Cerebral palsy sufferer beats the odds with entrepreneurial spirit
As soon as he was born, Gao Shuquan's parents knew something was wrong.
He was diagnosed with cerebral palsy at eight months when his 'relatively rich' father took him from the impoverished rural county of Hulan, Heilongjiang , to the best hospital in the province for treatment. There the doctors said his condition was so advanced that it was beyond rehabilitation.
'Some doctors hinted that they could have abandoned me, but they [his parents] did not have the heart and decided to take me home and raise me,' Mr Gao said.
The trip to the hospital would be the farthest he would venture for the first two decades of his life.
'I spent the first 13 years lying on a bed in my home town, a small village. When I grew too heavy to be carried around, I seldom had a chance to step out of the room, not to mention to leave the village,' he said.
'It was worse than imprisonment. People at least have other inmates in jail, but I spent most of the time in the dark and in silence with nobody to talk to.'
When Mr Gao was about 13, his family pooled enough money to buy a small black-and-white television, and it became a window on the world outside his home. But his parents feared the 'precious machine' would be worn out by continuous use, so they switched it off when they went out to work the fields and his two younger brothers went to school. That left Mr Gao in extended periods of silence and loneliness.
Then, when he was about 20, a family friend paid a visit and casually suggested to Mr Gao's parents that they poison their eldest son after one of them died because he would be too heavy a burden for one person.
'I overheard the conversation and felt so hurt. Whatever kind of life I am born with, I do not want to waste it. I swore not to be a useless burden on my parents. They had already been too nice to me,' Mr Gao said.
In 1997, Mr Gao talked his parents into buying him a wheelchair and practised sitting on it. Then he came up with the idea of selling ice cream near a highway. It was a risky business idea but his parents supported it and bought the first refrigerator in the village.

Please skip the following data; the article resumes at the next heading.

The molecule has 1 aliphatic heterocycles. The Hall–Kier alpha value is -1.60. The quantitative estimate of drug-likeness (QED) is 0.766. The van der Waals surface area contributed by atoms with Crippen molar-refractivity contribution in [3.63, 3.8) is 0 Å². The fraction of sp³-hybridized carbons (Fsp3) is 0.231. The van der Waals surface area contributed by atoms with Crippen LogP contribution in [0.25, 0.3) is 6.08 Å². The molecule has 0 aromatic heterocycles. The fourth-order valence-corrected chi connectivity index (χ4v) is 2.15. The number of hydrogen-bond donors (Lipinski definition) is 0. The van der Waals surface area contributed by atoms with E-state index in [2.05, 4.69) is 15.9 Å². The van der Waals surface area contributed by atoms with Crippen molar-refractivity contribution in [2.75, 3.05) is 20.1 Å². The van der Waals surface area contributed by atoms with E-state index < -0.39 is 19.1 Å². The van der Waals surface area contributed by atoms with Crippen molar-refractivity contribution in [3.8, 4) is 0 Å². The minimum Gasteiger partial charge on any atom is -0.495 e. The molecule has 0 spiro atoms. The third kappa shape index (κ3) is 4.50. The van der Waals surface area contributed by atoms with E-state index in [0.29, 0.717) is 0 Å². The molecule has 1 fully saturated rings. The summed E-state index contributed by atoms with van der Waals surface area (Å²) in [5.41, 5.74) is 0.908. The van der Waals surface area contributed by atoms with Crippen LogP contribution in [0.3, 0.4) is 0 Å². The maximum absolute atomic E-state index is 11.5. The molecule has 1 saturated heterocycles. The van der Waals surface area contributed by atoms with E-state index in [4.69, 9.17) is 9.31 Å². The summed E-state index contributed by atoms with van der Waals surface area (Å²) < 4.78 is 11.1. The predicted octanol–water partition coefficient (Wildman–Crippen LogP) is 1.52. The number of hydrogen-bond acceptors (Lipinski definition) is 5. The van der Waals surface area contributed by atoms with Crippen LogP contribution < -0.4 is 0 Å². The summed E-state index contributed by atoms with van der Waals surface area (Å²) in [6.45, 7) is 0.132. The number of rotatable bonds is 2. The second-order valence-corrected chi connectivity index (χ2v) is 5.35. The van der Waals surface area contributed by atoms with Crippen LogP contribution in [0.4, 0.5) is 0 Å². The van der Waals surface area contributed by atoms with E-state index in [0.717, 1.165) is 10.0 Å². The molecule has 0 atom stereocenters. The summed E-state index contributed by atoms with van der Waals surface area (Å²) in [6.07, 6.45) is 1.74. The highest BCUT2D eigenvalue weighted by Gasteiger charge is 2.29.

Mr Gao's ice-cream business thrived until other villagers started doing the same. The family's finances were squeezed further when Mr Gao's youngest brother was accepted into a university in Harbin .
Last year, Mr Gao persuaded his parents to move to Dalian , one of the richest cities in northeastern China, in search of a higher income.
Instead of making a living by begging, as some suggested, Mr Gao came up with the idea of selling newspapers. It was a brave decision given that he could not hand the papers to customers, give change or prevent his merchandise from being blown away by sudden gusts of wind.
His father, who had just got a temporary job as a rubbish collector, was, as always, supportive. The business was launched on a chilly spring morning last year. The father stocked 20 copies of three local papers, set up a makeshift stand near a morning market, and waited with Mr Gao to see what would happen. Mr Gao said he expected to make a profit of 4 yuan.
'I should have made 20 fen per copy, but I ended up making 8 yuan profit. Some people just walked away without asking for charge.'
Mr Gao has since graduated to running a larger newsstand in Dalian's central March Eighth Square, offering more than 100 magazines and newspapers. Some customers go out of their way to buy his newspapers. He says 'thank you' to each one and never gets impatient, even if some just read through the publications without buying.
He has built up a steady clientele through politeness and tenacity and mans the stand 12 hours a day, except when his parents drop by for lunch.
And his business has never been held up. Mr Gao keeps receiving 'extra money' from buyers, contributions he feels ambivalent about.
'I feel glad to see there are so many kind-hearted people in this society. But I feel a bit sad too, because I do not want to take something that is more than what I am supposed to earn.
'I feel indebted to my parents, who, despite growing so old, have to feed me, take me to the toilet, and do everything for me.'
Mr Gao is also grateful that his parents did not abandon him when he was a baby.
'I could have been born with a mental impairment. Or I could have died somewhere if my parents had given me up when I was eight months old. But I survived. Isn't that a wonderful reason to live on and work hard to live a better life?'